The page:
The final returnee from last season’s club is sophomore Jacob Barnwell, who will take over for Washington behind the dish. A catcher with plus receiving skills and a powerful arm, Barnwell was just 3-for-24 in limited action as a freshman, but saw tremendous progress in summer ball for the Lima Locos of the Great Lakes League. In 27 games, the Kentucky native slashed .316/.448/.408, with five doubles and 15 RBIs, and was chosen for the league’s all-star game.
Ohio State’s known knowns should form a foundation for the 2017 campaign, particularly with Washington and Ratcliff supplying leadership and Gantt poised to break out. But the success of the team and whether or not Beals can put a contender on the field game-in, game-out will depend to a much greater degree on what we don’t yet know.
Among the unfamiliar faces on the Buckeyes’ roster are nine true freshmen, two redshirt freshmen, five junior college transfers, and a handful of others who have yet to see any meaningful action in their college careers. Plugging the holes in the lineup brings with it enormous uncertainty for Beals.
“I’m cautiously optimistic about this year, but we’re unproven,” Beals commented to Sonny Fulks of Press Pros.
Two names that have garnered buzz since the fall ball season are Noah McGowan and Dominic Canzone. McGowan, a transfer from McLennan Community College in Waco, Texas, figures to find a home in the middle of the lineup after slashing .393/.511/.674 with 13 doubles, seven home runs, and 38 RBIs in 2016. He will be Washington’s double-play partner at second base, and had a 6-for-15 showing in October’s Scarlet and Gray Series.
Canzone is a true freshman who hits the field with the pedigree of a Louisville Slugger High School All-American at Walsh Jesuit. After a fall session that saw him go 6-for-15 as well, Canzone followed up by staking his claim to the starting right field spot in preseason workouts. There’s always a question of how quickly a young player will acclimate to college pitching, but he has the makings of a day one impact player.
A pair of JUCO transfers figure to round out the starting lineup, with Bo Coolen at first base and Tyler Cowles in left field. Coolen, who is from Honolulu, Hawaii and put up a .343/.396/.414 slash line in 44 games at Cypress College in California last season, was 4-for-17 in the fall games.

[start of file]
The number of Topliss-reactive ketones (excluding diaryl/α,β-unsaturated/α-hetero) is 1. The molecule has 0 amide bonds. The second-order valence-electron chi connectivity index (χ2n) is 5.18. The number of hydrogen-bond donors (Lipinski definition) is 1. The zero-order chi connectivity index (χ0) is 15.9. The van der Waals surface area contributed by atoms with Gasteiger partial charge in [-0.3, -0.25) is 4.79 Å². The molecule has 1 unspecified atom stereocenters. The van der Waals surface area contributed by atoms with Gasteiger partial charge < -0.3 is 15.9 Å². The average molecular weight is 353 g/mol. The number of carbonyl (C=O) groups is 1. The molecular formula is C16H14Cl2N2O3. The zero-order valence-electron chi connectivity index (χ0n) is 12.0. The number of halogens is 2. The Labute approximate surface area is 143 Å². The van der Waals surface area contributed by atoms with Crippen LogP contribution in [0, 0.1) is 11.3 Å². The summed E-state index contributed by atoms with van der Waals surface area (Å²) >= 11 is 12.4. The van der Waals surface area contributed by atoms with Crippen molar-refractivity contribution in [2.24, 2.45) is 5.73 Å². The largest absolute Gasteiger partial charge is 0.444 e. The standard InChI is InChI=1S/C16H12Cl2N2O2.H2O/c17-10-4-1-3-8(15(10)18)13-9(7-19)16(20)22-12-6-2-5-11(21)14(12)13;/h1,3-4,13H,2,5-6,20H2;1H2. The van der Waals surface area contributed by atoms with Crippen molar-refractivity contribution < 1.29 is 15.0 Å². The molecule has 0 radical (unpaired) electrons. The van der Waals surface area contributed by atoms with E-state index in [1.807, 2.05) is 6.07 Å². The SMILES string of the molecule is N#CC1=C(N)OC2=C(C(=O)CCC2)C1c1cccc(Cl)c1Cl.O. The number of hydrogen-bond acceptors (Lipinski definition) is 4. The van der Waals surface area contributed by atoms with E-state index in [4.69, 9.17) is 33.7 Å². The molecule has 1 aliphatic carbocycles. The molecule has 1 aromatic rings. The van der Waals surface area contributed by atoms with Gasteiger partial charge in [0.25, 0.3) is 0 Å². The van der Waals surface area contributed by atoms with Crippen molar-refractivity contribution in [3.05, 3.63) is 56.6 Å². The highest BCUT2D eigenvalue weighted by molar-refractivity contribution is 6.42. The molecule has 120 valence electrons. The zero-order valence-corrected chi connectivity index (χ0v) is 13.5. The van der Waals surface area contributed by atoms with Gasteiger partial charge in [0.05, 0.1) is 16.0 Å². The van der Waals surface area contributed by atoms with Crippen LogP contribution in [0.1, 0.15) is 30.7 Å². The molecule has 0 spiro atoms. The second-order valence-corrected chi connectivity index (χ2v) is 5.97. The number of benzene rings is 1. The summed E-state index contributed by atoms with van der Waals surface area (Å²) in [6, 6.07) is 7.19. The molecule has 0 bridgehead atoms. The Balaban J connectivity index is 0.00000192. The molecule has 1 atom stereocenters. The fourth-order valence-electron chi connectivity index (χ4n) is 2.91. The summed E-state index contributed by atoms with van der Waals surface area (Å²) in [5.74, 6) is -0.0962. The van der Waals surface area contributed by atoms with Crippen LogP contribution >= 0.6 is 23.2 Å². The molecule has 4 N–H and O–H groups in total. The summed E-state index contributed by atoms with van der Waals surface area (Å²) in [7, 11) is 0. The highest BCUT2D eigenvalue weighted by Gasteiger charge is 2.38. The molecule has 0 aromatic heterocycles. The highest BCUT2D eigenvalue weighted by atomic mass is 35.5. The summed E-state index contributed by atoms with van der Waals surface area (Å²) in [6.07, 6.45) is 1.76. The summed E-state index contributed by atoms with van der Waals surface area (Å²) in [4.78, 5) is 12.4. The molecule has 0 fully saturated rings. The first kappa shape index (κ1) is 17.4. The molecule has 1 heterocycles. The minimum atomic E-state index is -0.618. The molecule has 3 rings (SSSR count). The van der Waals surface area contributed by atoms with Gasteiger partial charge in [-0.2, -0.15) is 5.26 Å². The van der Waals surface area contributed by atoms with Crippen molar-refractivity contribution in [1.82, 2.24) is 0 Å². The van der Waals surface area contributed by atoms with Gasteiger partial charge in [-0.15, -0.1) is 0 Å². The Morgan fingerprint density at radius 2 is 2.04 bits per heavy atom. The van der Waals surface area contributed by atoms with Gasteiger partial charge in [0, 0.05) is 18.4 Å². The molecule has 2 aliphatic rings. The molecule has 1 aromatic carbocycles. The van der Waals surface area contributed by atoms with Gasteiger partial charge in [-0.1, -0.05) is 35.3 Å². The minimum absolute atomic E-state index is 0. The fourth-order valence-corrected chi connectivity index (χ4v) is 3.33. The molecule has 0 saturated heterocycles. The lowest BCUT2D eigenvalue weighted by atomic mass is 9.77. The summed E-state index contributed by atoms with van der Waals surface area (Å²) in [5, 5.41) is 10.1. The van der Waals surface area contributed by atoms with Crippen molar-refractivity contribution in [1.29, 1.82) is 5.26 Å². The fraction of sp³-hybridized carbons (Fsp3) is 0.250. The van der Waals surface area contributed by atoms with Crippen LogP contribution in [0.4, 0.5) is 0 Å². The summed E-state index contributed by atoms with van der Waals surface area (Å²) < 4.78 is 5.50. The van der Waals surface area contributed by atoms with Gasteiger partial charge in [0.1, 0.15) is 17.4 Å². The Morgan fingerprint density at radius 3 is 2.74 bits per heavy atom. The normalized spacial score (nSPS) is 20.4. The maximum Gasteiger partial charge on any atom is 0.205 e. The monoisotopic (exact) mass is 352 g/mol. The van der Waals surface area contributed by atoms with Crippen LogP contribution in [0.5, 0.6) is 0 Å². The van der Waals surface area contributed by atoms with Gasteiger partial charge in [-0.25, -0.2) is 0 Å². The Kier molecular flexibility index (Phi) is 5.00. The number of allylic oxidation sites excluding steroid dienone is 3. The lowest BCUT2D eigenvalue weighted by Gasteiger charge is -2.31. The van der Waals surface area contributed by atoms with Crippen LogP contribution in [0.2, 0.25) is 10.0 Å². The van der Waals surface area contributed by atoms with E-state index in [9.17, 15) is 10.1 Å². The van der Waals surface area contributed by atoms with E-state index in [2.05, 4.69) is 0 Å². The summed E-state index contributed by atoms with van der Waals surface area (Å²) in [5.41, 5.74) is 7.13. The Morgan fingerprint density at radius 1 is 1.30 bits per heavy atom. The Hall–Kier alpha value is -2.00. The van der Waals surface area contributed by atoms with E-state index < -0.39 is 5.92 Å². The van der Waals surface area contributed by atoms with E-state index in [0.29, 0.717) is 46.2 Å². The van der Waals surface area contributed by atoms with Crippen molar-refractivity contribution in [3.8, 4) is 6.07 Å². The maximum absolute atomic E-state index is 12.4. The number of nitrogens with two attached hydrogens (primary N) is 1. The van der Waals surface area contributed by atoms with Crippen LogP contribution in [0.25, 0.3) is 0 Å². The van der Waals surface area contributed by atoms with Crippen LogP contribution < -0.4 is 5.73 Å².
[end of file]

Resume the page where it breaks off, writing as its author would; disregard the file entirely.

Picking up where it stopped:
Cowles, a Grove City, Ohio native, attended Sinclair Community College, and had a monster 2016. He had a .364/.471/.636 slash line with 17 doubles, 13 home runs, 51 RBIs, and 21 stolen bases in 65 games for a Tartan Pride club that placed third in the NJCAA Division II World Series. Cowles, a junior, was 5-for-20 with a home run, two runs scored, and seven driven in during the fall, and looks to be a real wild card for Ohio State’s offensive fortunes.
The bench for Beals is really anyone’s guess at this point. Collectively, there are just 12 collegiate at-bats among the reserves, and some five freshmen who have never seen action at this level. Outfielder Ridge Winand, a redshirt sophomore, and catcher Andrew Fishel, a sophomore, collected all 12 of those at-bats last year, producing one hit between them. There is also fifth-year senior Shea Murray, who is converting to the outfield from the pitcher’s mound, and hasn’t swung a bat since high school.
The great unknown
2016 was a fun ride for the scarlet and gray on the diamond, and the most successful in years. In many ways, it was vindication for Beals, who has dealt with his share of criticism since taking over the program. But as is always the case in baseball, the victories of days gone by stay anchored in the past, and the future beckons with the promise of the great unknown.
“We had a great year last season, but a new year brings a new hunt,” Beals said. “There’s a lot to like about this ball club. There is some caution in the optimism with the lack of experience, but these guys are talented.”
Can the Buckeyes score enough runs to compete at a championship level once again? That remains to be seen. There is a lot of potential, though. If veterans like Washington and Gantt make the kind of jumps the coaching staff is hoping for and the more inexperienced players such as Canzone, Barnwell, and Cherry grow up quick, Ohio State could once again make its doubters look foolish.